Volume 443, Number 1, November III 2005
|Page(s)||211 - 222|
|Section||Stellar structure and evolution|
|Published online||21 October 2005|
Properties of galactic B[e] supergiants
V. Two-dimensional radiative transfer model of RY Sct and its dusty disc
Institute for Computational Astrophysics, Saint Mary's University, Halifax, NS B3H 3C3, Canada e-mail: firstname.lastname@example.org
2 Max-Planck-Institut für Radioastronomie, Auf dem Hügel 69, 53121 Bonn, Germany
3 Ritter Observatory, Department of Physics and Astronomy, University of Toledo, Toledo, OH 43606-3390, USA
4 Central Astronomical Observatory of the Russian Academy of Sciences at Pulkovo, 196140, Saint-Petersburg, Russia
Accepted: 23 June 2005
We present results of the first two-dimensional radiative transfer modelling of the eclipsing binary RY Sct and its dusty disc. Assuming an effective temperature = 27 000 K for both components and the distance D = 1.8 kpc, we derive the total luminosity = . The optically thin dusty disc ( in the equatorial plane) extends from its inner boundary at AU to the distances of AU, where it blends into the interstellar medium. The very high energy output of the supergiants heats up the interstellar dust, well beyond the outer boundary, to temperatures of ~ 100 K. It is the large interstellar extinction towards RY Sct ( mag) that defines its spectral energy distribution in the ultraviolet, optical and near infrared. The disc has a full opening angle = 26° and we observe it at a viewing angle = 14° from its midplane (inclination i = 76°). There is a strong density enhancement in the disc within a narrow ring at r = 1500 AU, that emits most of the infrared flux and is prominent in Keck telescope images (Gehrz et al. 2001, ApJ, 559, 395). The dust mass contained in the disc within 1´´ from the star ( 1800 AU) is , by a factor of 3 lower than in previous estimates. However, in our model there is ~30 times more mass in the surroundings of the binary system than within the dense ring. As much as 95% of the total dust mass and gas mass M = 0.017 of the circumbinary material is contained in the outer, old wind at 1800 AU. Presumably the dense ring has been created by a fast wind that swept out and compressed the previously lost material in the older and slower stellar wind. Based on the new Keck data, our model predicts that presently there is a relatively large number of small, hot dust grains in the dust formation zone, whose emission substantially changes the shape of the SED of RY Sct in the near infrared. This suggests a higher mass-loss rate or dust-to-gas mass ratio or lower wind velocity, or a combination of these factors.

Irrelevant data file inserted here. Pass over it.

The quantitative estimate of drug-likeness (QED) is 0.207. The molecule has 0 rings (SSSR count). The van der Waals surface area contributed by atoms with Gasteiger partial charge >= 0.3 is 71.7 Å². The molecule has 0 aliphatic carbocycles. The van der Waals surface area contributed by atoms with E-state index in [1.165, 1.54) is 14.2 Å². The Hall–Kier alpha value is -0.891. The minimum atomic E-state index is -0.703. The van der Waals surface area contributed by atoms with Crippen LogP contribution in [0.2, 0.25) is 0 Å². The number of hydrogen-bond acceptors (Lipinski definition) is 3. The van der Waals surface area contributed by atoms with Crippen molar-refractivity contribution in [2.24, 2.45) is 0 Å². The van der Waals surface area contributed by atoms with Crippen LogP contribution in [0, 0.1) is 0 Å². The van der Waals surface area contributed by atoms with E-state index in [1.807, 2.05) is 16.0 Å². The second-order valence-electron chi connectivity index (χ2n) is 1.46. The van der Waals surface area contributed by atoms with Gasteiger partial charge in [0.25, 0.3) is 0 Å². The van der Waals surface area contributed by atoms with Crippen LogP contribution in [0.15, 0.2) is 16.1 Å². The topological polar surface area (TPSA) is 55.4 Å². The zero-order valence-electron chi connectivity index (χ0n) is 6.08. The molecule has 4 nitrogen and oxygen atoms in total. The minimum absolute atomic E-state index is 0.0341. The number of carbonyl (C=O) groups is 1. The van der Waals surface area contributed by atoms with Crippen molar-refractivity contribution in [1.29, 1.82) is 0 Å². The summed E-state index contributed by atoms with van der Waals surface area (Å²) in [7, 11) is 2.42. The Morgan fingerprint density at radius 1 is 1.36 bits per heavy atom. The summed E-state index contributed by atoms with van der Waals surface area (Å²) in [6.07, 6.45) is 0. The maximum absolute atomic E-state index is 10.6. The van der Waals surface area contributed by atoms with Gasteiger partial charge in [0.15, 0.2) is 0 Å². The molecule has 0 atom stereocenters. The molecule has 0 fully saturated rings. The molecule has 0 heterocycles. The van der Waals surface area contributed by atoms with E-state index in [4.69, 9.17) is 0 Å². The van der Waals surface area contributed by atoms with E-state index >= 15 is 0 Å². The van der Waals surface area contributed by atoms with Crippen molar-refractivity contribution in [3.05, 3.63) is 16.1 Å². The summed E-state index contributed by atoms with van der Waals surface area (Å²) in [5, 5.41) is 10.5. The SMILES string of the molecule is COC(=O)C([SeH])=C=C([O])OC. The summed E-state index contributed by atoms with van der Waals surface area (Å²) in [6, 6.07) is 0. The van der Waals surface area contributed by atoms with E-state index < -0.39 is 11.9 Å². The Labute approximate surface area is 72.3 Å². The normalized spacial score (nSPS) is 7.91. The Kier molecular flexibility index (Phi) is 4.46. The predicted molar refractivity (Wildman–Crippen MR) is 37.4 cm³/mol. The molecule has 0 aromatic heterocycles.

Key words: stars: emission-line, Be / stars: individual: RY Sct / stars: circumstellar matter / radiative transfer
© ESO, 2005
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